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Bethune-Cook president launches an internal investigation into alleged hazing attack

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Trudie Kibbe Reed said Friday she’s taking the now former student’s complaint “very seriously” and if there needs to be further inquiries into the Marching Wildcats — “it will be done.”

“The last thing I want to do is send a kid home in a coffin. I just won’t do it,” Reed said Friday, referring to the death of a drum major last month at Florida A&M University amid hazing allegations.

University officials confirmed media reports that student Christopher King made a complaint that he had been hazed by fellow band members.

King could not be reached for comment. He told The Orlando Sentinel he was hit in the back of the neck so forcefully and often that he blacked out several times. He also described being made to roll around in the mud and do strenuous exercises.

Dwaun Warmack, Bethune-Cookman vice president for student affairs, said the university in August “did a full investigation and based on our investigation found one student in violation of the student code of conduct.” But Warmack would not say whether that code of conduct violation involved hazing.

By Hank Nuwer

Journalist Hank Nuwer is the Alaska author of Hazing: Destroying Young Lives; Broken Pledges: The Deadly Rite of Hazing, High School Hazing, Wrongs of Passage and The Hazing Reader. He has written articles or columns on hazing for the Sunday Times of India, Toronto Globe & Mail, Harper's Magazine, Orlando Sentinel, The Chronicle of Higher Education and the New York Times Sunday Magazine. His current book is Hazing: Destroying Young Lives from Indiana University Press. He is married to Malgorzata Wroblewska Nuwer of Warsaw, Poland and Fairbanks, Alaska. Nuwer is a former columnist for the Greenville (Ohio)Early Bird and former managing editor of the Fairbanks Daily News-Miner in Alaska.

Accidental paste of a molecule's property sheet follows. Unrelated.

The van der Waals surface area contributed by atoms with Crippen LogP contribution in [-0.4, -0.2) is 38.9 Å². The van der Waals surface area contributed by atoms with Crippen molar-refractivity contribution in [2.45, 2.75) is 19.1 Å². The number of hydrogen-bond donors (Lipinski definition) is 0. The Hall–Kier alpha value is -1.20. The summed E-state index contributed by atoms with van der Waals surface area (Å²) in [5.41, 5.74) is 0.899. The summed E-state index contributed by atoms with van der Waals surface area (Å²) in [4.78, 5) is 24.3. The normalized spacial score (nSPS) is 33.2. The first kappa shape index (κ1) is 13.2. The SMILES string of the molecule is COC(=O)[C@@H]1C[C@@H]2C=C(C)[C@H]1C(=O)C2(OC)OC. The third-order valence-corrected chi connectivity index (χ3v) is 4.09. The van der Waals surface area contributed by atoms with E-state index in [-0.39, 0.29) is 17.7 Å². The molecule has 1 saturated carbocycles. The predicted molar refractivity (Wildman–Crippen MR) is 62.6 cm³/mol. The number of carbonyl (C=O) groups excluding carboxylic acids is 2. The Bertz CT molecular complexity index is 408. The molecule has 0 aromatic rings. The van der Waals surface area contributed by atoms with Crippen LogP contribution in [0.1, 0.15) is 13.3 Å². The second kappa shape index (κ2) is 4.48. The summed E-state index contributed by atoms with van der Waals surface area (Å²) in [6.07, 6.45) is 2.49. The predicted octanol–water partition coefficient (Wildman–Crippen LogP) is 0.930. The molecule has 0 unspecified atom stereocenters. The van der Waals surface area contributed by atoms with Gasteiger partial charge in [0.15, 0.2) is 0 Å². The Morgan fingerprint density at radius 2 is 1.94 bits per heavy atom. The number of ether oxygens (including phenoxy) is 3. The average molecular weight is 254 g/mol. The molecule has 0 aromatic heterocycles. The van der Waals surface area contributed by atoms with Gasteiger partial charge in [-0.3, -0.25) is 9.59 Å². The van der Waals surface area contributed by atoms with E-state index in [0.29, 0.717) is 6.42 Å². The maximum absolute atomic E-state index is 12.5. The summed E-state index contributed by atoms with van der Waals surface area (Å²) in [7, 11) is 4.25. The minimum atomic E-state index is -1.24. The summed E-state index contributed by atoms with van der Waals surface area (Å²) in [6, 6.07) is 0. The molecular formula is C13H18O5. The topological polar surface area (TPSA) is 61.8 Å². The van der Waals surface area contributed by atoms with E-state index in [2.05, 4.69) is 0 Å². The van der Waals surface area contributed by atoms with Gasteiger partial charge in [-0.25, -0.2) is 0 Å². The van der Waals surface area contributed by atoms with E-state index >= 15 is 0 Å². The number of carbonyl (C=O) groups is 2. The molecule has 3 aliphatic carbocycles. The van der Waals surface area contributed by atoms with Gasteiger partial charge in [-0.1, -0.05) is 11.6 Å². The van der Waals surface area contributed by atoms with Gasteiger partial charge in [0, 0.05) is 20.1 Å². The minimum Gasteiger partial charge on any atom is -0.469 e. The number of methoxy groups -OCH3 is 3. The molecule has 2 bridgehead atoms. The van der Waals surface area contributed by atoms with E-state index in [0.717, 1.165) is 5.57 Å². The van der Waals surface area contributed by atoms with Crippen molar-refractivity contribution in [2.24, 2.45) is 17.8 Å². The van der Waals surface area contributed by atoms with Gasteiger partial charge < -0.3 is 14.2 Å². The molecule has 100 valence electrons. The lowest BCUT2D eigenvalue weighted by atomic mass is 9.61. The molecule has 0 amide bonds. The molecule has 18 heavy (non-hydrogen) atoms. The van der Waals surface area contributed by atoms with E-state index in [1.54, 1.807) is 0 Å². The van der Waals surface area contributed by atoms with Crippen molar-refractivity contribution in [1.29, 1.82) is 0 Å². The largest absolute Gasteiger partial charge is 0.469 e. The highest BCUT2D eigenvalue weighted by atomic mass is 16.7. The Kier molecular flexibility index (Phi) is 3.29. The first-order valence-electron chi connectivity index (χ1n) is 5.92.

Nuwer was named the Ohio Society of Professional Journalists columnist of the year in 2021 for his “After Darke” column in the Early Bird. He also won third place for the column in 2022 from the Indiana chapter of the Society of Professional Journalists. He and his wife Gosia, recently of Union City, Ind., have owned 20 acres in Alaska for many years. “The move is a sort-of coming home for us,” said Nuwer. As a journalist, he’s written about the Alaskan Iditarod sled-dog race and other Alaska topics. Read his musings in his blog at Real Alaska Daily--http://realalaskadaily.com and in his weekly column "Far from Randolph" in the Winchester Star-Gazette of Randolph County, Indiana.

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